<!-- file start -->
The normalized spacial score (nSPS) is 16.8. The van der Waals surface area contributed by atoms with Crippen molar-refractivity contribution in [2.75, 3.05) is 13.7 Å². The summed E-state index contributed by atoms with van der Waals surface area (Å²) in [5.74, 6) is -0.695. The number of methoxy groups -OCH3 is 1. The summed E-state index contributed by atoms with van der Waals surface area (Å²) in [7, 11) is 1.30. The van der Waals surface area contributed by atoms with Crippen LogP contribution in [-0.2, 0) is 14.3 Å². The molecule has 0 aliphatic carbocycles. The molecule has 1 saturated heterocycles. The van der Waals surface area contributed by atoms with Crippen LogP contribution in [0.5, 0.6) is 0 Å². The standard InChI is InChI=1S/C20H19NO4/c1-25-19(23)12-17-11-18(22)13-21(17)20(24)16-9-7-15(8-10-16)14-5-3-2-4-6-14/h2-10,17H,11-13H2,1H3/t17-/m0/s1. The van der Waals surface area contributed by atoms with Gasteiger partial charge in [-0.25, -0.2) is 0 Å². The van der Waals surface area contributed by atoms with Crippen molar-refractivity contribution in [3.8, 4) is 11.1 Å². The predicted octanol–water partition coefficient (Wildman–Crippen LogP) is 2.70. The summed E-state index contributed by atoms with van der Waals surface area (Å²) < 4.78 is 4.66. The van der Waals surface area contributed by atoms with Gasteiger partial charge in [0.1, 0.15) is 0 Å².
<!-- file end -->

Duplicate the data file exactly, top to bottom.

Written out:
The normalized spacial score (nSPS) is 16.8. The van der Waals surface area contributed by atoms with Crippen molar-refractivity contribution in [2.75, 3.05) is 13.7 Å². The summed E-state index contributed by atoms with van der Waals surface area (Å²) in [5.74, 6) is -0.695. The number of methoxy groups -OCH3 is 1. The summed E-state index contributed by atoms with van der Waals surface area (Å²) in [7, 11) is 1.30. The van der Waals surface area contributed by atoms with Crippen LogP contribution in [-0.2, 0) is 14.3 Å². The molecule has 0 aliphatic carbocycles. The molecule has 1 saturated heterocycles. The van der Waals surface area contributed by atoms with Crippen LogP contribution in [0.5, 0.6) is 0 Å². The standard InChI is InChI=1S/C20H19NO4/c1-25-19(23)12-17-11-18(22)13-21(17)20(24)16-9-7-15(8-10-16)14-5-3-2-4-6-14/h2-10,17H,11-13H2,1H3/t17-/m0/s1. The van der Waals surface area contributed by atoms with Gasteiger partial charge in [-0.25, -0.2) is 0 Å². The van der Waals surface area contributed by atoms with Crippen molar-refractivity contribution in [3.8, 4) is 11.1 Å². The predicted octanol–water partition coefficient (Wildman–Crippen LogP) is 2.70. The summed E-state index contributed by atoms with van der Waals surface area (Å²) < 4.78 is 4.66. The van der Waals surface area contributed by atoms with Gasteiger partial charge in [0.1, 0.15) is 0 Å².